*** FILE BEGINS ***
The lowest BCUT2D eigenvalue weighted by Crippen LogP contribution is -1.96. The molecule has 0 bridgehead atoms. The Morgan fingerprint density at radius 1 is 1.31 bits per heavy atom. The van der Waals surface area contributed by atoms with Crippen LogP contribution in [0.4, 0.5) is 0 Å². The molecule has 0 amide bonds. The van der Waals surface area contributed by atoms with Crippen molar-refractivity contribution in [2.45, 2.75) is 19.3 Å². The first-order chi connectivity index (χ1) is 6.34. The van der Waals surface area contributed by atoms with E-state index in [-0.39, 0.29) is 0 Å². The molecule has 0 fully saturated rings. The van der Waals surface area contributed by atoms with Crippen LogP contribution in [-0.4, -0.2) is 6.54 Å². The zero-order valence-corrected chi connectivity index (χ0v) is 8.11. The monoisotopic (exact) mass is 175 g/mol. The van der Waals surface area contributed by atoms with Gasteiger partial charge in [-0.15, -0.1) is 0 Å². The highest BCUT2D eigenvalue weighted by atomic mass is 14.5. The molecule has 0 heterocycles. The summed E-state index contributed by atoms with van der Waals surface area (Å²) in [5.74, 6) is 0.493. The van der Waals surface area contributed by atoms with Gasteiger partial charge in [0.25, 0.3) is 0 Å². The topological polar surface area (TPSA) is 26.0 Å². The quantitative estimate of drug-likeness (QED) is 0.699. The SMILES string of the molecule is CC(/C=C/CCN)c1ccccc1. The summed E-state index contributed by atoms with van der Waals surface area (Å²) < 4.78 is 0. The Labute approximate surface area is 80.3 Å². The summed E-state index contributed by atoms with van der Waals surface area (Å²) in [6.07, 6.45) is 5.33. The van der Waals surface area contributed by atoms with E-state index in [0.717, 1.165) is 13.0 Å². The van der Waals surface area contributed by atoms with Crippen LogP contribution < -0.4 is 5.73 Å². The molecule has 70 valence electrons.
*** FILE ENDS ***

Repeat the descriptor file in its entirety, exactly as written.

The lowest BCUT2D eigenvalue weighted by Crippen LogP contribution is -1.96. The molecule has 0 bridgehead atoms. The Morgan fingerprint density at radius 1 is 1.31 bits per heavy atom. The van der Waals surface area contributed by atoms with Crippen LogP contribution in [0.4, 0.5) is 0 Å². The molecule has 0 amide bonds. The van der Waals surface area contributed by atoms with Crippen molar-refractivity contribution in [2.45, 2.75) is 19.3 Å². The first-order chi connectivity index (χ1) is 6.34. The van der Waals surface area contributed by atoms with E-state index in [-0.39, 0.29) is 0 Å². The molecule has 0 fully saturated rings. The van der Waals surface area contributed by atoms with Crippen LogP contribution in [-0.4, -0.2) is 6.54 Å². The zero-order valence-corrected chi connectivity index (χ0v) is 8.11. The monoisotopic (exact) mass is 175 g/mol. The van der Waals surface area contributed by atoms with Gasteiger partial charge in [-0.15, -0.1) is 0 Å². The highest BCUT2D eigenvalue weighted by atomic mass is 14.5. The molecule has 0 heterocycles. The summed E-state index contributed by atoms with van der Waals surface area (Å²) in [5.74, 6) is 0.493. The van der Waals surface area contributed by atoms with Gasteiger partial charge in [0.25, 0.3) is 0 Å². The topological polar surface area (TPSA) is 26.0 Å². The quantitative estimate of drug-likeness (QED) is 0.699. The SMILES string of the molecule is CC(/C=C/CCN)c1ccccc1. The summed E-state index contributed by atoms with van der Waals surface area (Å²) < 4.78 is 0. The Labute approximate surface area is 80.3 Å². The summed E-state index contributed by atoms with van der Waals surface area (Å²) in [6.07, 6.45) is 5.33. The van der Waals surface area contributed by atoms with E-state index in [0.717, 1.165) is 13.0 Å². The van der Waals surface area contributed by atoms with Crippen LogP contribution < -0.4 is 5.73 Å². The molecule has 70 valence electrons.